By Jean Wilson
In normal circumstances people in Hayes in 2020 would be gathering together to remember the ending of the war in Europe on 8 May 1945 and considering the impact on Hayes since the start of the war in 1939.
Seventy-five years have passed but there are still people in Hayes who recall the tremendous sense of joy and relief when peace finally came. The Wilkins family were among the crowds who went up to London and joined the crowds making their way along the Mall to Buckingham Palace. They remembered, “it was a very exciting time and there was a tremendous atmosphere”. In 1995 Joy Palmer recalled her memories of the 8th May. She was rushed to Orpington Hospital for an emergency appendicitis operation. When she came round she thought she was in heaven, the lights were brilliant, the blackout had been removed and outside she could see the flames of a huge bonfire. “People were singing and laughing and the nurses who I had thought were angels were handing round glasses of sherry to the patients but passed me proclaiming ‘the War is Over, the War is over, but I’m sorry you can’t have any sherry’”. George Austen who was home on leave congregated with many others on the wasteland near the public shelter at the entrance to what is now Norman Park where a very large bonfire had been built. When towards the end of the evening the bonfire showed signs of going out someone had the idea of pulling the wooden bunks out of the air-raid shelter and committing them to the flames – a fine sight.
Mixed with the excitement was the sadness felt by many families who had suffered the loss of their loved ones either in direct attacks on Hayes or in fighting overseas. Many of their names are on the War Memorial in St Mary’s Churchyard. Other families would have to wait until later in the year for the return of Prisoners of War and for the ending of the war with Japan before they too could share in the celebration that took place. Over a thousand houses in Hayes had been damaged or destroyed, lives had been disrupted but for the moment there was relief that the war was over.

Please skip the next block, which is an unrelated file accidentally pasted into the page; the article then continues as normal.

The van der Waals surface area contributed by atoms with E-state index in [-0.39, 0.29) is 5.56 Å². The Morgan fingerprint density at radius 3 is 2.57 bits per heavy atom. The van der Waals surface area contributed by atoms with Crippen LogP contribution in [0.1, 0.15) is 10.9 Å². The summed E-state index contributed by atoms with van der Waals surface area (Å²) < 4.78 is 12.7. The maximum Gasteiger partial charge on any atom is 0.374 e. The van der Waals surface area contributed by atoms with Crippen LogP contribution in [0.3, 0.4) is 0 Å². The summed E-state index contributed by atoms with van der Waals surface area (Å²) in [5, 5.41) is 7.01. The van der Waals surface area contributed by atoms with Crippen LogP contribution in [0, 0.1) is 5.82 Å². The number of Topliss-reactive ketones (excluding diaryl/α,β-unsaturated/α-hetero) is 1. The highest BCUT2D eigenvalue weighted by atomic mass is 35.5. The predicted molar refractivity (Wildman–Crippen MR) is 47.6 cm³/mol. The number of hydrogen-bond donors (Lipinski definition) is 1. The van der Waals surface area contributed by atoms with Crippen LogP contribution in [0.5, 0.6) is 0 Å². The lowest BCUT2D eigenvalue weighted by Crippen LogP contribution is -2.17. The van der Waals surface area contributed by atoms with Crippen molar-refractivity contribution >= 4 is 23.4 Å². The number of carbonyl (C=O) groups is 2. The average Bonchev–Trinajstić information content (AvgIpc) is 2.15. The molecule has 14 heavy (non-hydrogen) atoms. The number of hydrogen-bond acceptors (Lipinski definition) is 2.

Plans had already been made in anticipation of peace and now the arrangements were quickly put into action.
On the morning of VE Day the newly appointed Rector of Hayes, Revd Eric Smith, took a service at the anti-aircraft gun site on Hayes Common. The Church bells were rung immediately after the Prime Minister’s speech in the afternoon. There was a well attended evening service and the following morning there was a United Service of Thanksgiving on the Common at 11 am with Revd Eric Smith and Revd Harold Edwards of the Free Church.
The school children rejoiced that they had two days’ holiday. When the school in George Lane reopened on 10th May services were held for both Infants and Juniors. The Mayor of Bromley and the Chairman of the Education Committee visited the school in the afternoon and each class then held its own party.
Further parties for the children took place on the Saturday including one for 50 children in George Lane with plenty of dancing and singing. About the same number attended one for the children of Hurstdene Avenue where in addition to the tea, there were sports, a fancy dress parade and a visit from the Mayor and Mayoress of Bromley. Bourne Vale had a street party and the fire watchers of Dartmouth Road, Southbourne and Northbourne provided a party for 60 children. Here as well as enjoying a tea each child was given 1/6d (7½p). It was from this party that the organisers decided to form a club, named the Victory Social Club, which survives to this day. The biggest party was at the Warren attended by over 400 children. There was also the opportunity for a visit to the Rex Cinema where the ‘Quips Concert party’ gave a free show.
The numbers attending the Thanksgiving Service on Sunday included members of the Home Guards, Civil Defence, British Legion, Red Cross, WVS, Scouts and Guides. The congregation was so large that the service was relayed to the Village Hall and some people still had to stand outside. Peace had come, thanks were given and then it was time to rebuild and look forward to the future.
Photograph courtesy of Sheila Williamson
Header graphic courtesy of Darren Street